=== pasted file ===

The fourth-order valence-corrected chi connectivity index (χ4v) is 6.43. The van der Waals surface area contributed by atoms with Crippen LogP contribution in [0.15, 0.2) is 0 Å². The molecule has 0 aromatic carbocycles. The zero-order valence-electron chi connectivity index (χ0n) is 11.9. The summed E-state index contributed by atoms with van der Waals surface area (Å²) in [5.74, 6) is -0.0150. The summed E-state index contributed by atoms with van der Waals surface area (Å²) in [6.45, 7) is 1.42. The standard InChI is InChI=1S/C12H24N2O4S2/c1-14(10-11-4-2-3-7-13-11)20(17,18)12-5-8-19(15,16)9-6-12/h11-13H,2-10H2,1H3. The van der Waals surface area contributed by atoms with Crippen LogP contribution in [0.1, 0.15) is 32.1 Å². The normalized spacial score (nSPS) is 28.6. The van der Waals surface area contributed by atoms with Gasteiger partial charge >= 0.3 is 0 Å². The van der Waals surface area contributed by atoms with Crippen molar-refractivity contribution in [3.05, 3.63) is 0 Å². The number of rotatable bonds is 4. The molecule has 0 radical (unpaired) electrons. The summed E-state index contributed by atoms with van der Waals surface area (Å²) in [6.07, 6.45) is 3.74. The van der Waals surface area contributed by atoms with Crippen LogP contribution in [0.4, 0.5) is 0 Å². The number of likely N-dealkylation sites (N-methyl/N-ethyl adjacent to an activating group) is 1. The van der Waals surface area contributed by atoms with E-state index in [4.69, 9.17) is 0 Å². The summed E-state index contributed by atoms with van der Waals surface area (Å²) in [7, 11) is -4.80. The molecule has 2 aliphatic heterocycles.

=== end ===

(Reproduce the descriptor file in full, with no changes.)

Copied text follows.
The fourth-order valence-corrected chi connectivity index (χ4v) is 6.43. The van der Waals surface area contributed by atoms with Crippen LogP contribution in [0.15, 0.2) is 0 Å². The molecule has 0 aromatic carbocycles. The zero-order valence-electron chi connectivity index (χ0n) is 11.9. The summed E-state index contributed by atoms with van der Waals surface area (Å²) in [5.74, 6) is -0.0150. The summed E-state index contributed by atoms with van der Waals surface area (Å²) in [6.45, 7) is 1.42. The standard InChI is InChI=1S/C12H24N2O4S2/c1-14(10-11-4-2-3-7-13-11)20(17,18)12-5-8-19(15,16)9-6-12/h11-13H,2-10H2,1H3. The van der Waals surface area contributed by atoms with Crippen LogP contribution in [0.1, 0.15) is 32.1 Å². The normalized spacial score (nSPS) is 28.6. The van der Waals surface area contributed by atoms with Gasteiger partial charge >= 0.3 is 0 Å². The van der Waals surface area contributed by atoms with Crippen molar-refractivity contribution in [3.05, 3.63) is 0 Å². The number of rotatable bonds is 4. The molecule has 0 radical (unpaired) electrons. The summed E-state index contributed by atoms with van der Waals surface area (Å²) in [6.07, 6.45) is 3.74. The van der Waals surface area contributed by atoms with Crippen LogP contribution in [0.4, 0.5) is 0 Å². The number of likely N-dealkylation sites (N-methyl/N-ethyl adjacent to an activating group) is 1. The van der Waals surface area contributed by atoms with E-state index in [4.69, 9.17) is 0 Å². The summed E-state index contributed by atoms with van der Waals surface area (Å²) in [7, 11) is -4.80. The molecule has 2 aliphatic heterocycles.